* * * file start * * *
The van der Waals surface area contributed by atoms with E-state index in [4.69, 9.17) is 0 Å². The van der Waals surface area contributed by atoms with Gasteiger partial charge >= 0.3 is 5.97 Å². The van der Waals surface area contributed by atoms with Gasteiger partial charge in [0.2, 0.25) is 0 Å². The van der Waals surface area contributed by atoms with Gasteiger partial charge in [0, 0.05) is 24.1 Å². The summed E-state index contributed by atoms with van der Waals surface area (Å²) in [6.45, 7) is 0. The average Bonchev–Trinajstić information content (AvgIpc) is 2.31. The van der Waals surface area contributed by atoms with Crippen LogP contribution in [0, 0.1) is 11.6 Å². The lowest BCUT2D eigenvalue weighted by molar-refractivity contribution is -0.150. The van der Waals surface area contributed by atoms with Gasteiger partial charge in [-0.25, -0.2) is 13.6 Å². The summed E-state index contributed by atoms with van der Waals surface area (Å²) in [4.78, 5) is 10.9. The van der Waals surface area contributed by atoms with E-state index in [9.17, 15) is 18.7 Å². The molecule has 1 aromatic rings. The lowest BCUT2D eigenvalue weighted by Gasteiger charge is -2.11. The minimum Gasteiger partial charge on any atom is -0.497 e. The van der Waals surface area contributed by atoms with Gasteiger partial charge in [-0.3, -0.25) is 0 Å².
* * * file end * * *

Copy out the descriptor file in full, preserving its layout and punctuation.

The van der Waals surface area contributed by atoms with E-state index in [4.69, 9.17) is 0 Å². The van der Waals surface area contributed by atoms with Gasteiger partial charge >= 0.3 is 5.97 Å². The van der Waals surface area contributed by atoms with Gasteiger partial charge in [0.2, 0.25) is 0 Å². The van der Waals surface area contributed by atoms with Gasteiger partial charge in [0, 0.05) is 24.1 Å². The summed E-state index contributed by atoms with van der Waals surface area (Å²) in [6.45, 7) is 0. The average Bonchev–Trinajstić information content (AvgIpc) is 2.31. The van der Waals surface area contributed by atoms with Crippen LogP contribution in [0, 0.1) is 11.6 Å². The lowest BCUT2D eigenvalue weighted by molar-refractivity contribution is -0.150. The van der Waals surface area contributed by atoms with Gasteiger partial charge in [-0.25, -0.2) is 13.6 Å². The summed E-state index contributed by atoms with van der Waals surface area (Å²) in [4.78, 5) is 10.9. The van der Waals surface area contributed by atoms with E-state index in [9.17, 15) is 18.7 Å². The molecule has 1 aromatic rings. The lowest BCUT2D eigenvalue weighted by Gasteiger charge is -2.11. The minimum Gasteiger partial charge on any atom is -0.497 e. The van der Waals surface area contributed by atoms with Gasteiger partial charge in [-0.3, -0.25) is 0 Å².